The Importance of Prayer and Meditation

Prayer and Meditation

Waking up and getting out of bed, we have lived our lives with the playful concept that there is a right and wrong side of the bed to get out of. In the end, we know that the chances of fate being dependent upon which side of the room our feet hit the floor on first is very slim to none. The reality of the matter is that we as individuals create our own destinies. Every choice we make is an action that has a reaction and so forth and so on. This being said, those of us who are addicts and alcoholics have to make our choices carefully. In the blink of an eye, we can throw ourselves overboard and into the largest downward spiral if we are not taking care of self.

Ah, but what can we do to take care of ourselves? Well, as addicts and alcoholics, dropping all substances and chemicals is the best thing we can do for ourselves, to begin with. Then after the problem is taken away, our alcoholic tendencies become more about maintenance and making sure we don’t return to such a state of mind. Prayer and meditation in recovery are one of the healthiest, cheapest, and most proactive ways to maintain conscious contact with a higher power and to stay of fit mind, body, and soul. Practicing mindful forms of listening and talking to a higher power can improve even the simplest of qualities in one’s life.

Keeping Mindful Benefits in Mind

When applying prayer and meditation to your life, it’s of utter significance to understand what it is we are specifically reaping from such practices. Taking a deeper look at the situation, we know that prayer and meditation are forms of mindfulness, but how so?

Mindfulness can be described as “the nonjudgmental awareness of experiences in the moment.” This essentially means taking the time to focus on self and the relationship with higher power. It’s a time to be introspective and to just listen to the gears turning around and round upstairs. Doing so opens up the doors for this self-medicine to actually heal the mind and body believe it or not. Yes, keeping conscious contact with a higher power can make a world of difference in our physical health as well as our mental sanity.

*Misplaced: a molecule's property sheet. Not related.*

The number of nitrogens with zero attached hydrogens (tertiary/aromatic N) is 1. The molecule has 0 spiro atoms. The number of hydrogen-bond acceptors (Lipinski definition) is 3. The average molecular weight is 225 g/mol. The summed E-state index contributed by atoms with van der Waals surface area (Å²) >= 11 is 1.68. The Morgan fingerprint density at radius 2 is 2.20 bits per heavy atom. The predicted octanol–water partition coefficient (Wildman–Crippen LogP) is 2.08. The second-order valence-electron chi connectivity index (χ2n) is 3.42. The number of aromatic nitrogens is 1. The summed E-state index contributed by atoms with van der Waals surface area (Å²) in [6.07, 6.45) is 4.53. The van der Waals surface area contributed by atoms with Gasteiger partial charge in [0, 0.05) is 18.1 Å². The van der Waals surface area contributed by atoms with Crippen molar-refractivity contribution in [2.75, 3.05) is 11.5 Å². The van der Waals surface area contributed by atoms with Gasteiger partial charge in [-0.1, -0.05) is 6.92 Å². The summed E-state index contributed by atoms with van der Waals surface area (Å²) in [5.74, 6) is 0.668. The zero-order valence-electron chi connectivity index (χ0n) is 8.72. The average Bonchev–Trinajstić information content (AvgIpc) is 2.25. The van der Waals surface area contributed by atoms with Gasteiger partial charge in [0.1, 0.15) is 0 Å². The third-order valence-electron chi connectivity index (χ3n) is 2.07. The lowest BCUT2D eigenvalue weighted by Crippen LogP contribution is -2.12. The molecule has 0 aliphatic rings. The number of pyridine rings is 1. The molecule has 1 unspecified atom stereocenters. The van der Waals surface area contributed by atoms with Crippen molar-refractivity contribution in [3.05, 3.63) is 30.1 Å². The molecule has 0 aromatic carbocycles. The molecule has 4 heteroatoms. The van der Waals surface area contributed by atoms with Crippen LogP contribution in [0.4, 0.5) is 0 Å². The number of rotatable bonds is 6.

For starters, prayer and meditation will help reduce depression, anxiety, and stress in large numbers. It is scientifically proven, as a matter of fact, that both prayer and meditation can reduce stress significantly to the point where it builds protective tissue around axons in the brain to help against the outside forces. It can also, in turn, increase self-esteem and thus lower the various mentalities that plague us over time such as depression and anxiety.

One of the largest key components of turning over our minds like such is that it will allow us the opportunity to get to know ourselves better. It allows us to really reflect on the situations we put ourselves into and why we handle them the way we do. Rumination as such will give a non-filtered perspective on things that we normally justify and rationalize throughout the day without thinking twice about them. These are the things that are there, but we don’t see. Many studies in Psychology of the Mind and Science will refer to these problems as “blind spots.” The human mind has a strong ability to justify and rationalize things subconsciously as it sees fit.

This is a technique that allows us to conquer our own emotions and look at them from an objective standpoint. Prayer and meditation allow us to speak directly with ourselves or our higher power and use conflict resolution with our own chain of events. It’s simply a method of speaking with greater entities. Prayer is usually that of talking to a higher power, whereas meditation consists more so of listening.